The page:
May 18, 2012 / 6:29 AM / 5 years ago

UN Security Council demands Sudan withdraw from disputed region

Sudan's President Omar Hassan al-Bashir addresses the South Sudan Legislative Assembly in Juba, August 27, 2008. REUTERS/Tim McKulka/UNMIS/Handout

UNITED NATIONS (Reuters) - The U.N. Security Council demanded on Thursday that Sudan immediately and unconditionally withdraw troops from the disputed Abyei border region but Khartoum pledged only to do so after a joint military observer body was created for the area.

The 15-member council renewed a U.N. peacekeeping mission in Abyei, a region containing fertile grazing land that is claimed by both Sudan and South Sudan, and expressed deep concern at delays in establishing an Abyei Area Administration.

Khartoum took Abyei in May last year - triggering the exodus of tens of thousands of civilians - after an attack on a Sudanese army convoy from the south.

There are 3,800 Ethiopian peacekeepers in Abyei after the council initially authorized the deployment last June.

South Sudan withdrew its 700-strong police force from Abyei last week but Sudan’s deputy U.N. envoy, Idris Ismail Faragalla Hassan, on Thursday criticized the move as the wrong approach.

“The withdrawal should take place simultaneously and it should be monitored by a body agreed upon by the two parties,” Hassan told reporters. “What happened is that the government of South Sudan took a piecemeal approach, not the comprehensive approach that the government of Sudan is calling for.”

South Sudan seceded from Sudan in July, six months after a referendum agreed under a 2005 peace deal, ending decades of civil war that killed more than 2 million people. A referendum also had been planned for Abyei to decide if it would join the north or the south but was never held because the sides cannot agree on who can participate.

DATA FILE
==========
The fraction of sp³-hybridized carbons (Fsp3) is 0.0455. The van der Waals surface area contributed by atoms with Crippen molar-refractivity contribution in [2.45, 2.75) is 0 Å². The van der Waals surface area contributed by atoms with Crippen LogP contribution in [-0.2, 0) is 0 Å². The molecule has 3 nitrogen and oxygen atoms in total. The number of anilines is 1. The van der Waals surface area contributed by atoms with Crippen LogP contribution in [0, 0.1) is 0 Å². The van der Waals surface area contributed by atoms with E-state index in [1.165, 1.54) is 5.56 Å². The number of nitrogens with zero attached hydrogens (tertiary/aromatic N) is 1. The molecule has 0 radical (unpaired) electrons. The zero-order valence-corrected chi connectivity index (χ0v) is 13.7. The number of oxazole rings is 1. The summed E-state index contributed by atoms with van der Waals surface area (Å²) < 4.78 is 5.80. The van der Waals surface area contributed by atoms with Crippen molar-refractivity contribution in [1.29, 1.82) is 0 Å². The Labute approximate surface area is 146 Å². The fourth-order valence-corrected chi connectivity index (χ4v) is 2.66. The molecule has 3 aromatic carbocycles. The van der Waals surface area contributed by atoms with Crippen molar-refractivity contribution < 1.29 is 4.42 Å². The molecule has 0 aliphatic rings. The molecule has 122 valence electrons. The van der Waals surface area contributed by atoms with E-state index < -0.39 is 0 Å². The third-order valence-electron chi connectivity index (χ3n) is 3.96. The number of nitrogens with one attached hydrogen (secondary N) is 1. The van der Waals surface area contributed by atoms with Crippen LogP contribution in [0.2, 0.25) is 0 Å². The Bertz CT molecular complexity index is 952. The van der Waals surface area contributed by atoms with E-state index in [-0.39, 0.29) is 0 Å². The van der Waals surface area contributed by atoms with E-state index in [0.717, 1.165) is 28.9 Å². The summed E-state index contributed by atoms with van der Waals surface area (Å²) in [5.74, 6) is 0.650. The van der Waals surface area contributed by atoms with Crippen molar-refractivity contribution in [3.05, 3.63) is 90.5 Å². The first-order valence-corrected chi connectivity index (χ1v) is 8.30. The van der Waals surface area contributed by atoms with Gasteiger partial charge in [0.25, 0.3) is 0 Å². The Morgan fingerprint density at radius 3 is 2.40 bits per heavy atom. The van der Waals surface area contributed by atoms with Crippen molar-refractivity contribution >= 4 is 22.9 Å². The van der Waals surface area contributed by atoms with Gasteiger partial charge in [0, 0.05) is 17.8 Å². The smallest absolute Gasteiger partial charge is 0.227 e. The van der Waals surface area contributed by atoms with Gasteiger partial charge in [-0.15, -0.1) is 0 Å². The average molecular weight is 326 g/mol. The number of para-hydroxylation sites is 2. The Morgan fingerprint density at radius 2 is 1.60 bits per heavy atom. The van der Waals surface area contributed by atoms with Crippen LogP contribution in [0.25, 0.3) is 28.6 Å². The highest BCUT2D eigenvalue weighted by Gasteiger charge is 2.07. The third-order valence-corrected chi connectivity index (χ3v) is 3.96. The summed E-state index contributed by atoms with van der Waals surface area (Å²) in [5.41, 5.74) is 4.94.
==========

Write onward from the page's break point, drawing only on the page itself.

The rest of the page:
Hassan said former South African President Thabo Mbeki, head of a high-level AU panel given the job of resolving the north and south disputes, was in Khartoum on Thursday to meet with Sudanese officials and that positive results could be expected.

In the resolution to renew the mandate of the peacekeeping force in Abyei, the Security Council welcomed the withdrawal of South Sudan’s police from the area and demanded “the government of Sudan redeploy all remaining military and police personnel from the Abyei area immediately and without preconditions.”

The council also demanded Sudan and South Sudan “urgently finalize the establishment of the Abyei Area Administration” and described the situation in Abyei as a “serious threat to international peace and security.”

DEEP DISTRUST

South Sudan’s U.N. ambassador, Francis Nazario, told reporters his government was willing to resume talks with Sudan and demanded its neighbor withdraw troops from Abyei.

“My government regrets the progress on the implementation of certain elements of ... an agreement on Abyei area remains impeded and it is fully prepared to move forward with the establishment of an Abyei Area Administration,” Nazario said.

The United Nations said in March that Sudan had 400 to 500 troops in Abyei and South Sudan had about 300 soldiers based less than 2 miles south of its border with Abyei.

Recent border clashes between Sudan and South Sudan, which culminated with South Sudan seizing a disputed oil field, prompted the Security Council to pass a resolution on May 2 threatening sanctions if the two sides did not follow an African Union roadmap stipulating a ceasefire and a return to talks.

U.S. Ambassador to the United Nations Susan Rice said on Wednesday that violence between Sudan and South Sudan seemed to have dropped significantly since the resolution was passed.

“Although they remain poised, locked and loaded one might say, on various parts of the border,” Rice told reporters.

Distrust runs deep between the neighbors, who are at loggerheads over the position of their shared border and how much the landlocked south should pay to transport its oil through Sudan.

Analysts have long said tensions between the countries could erupt into a full-blown war and disrupt the surrounding region, which includes some of Africa’s most promising economies.

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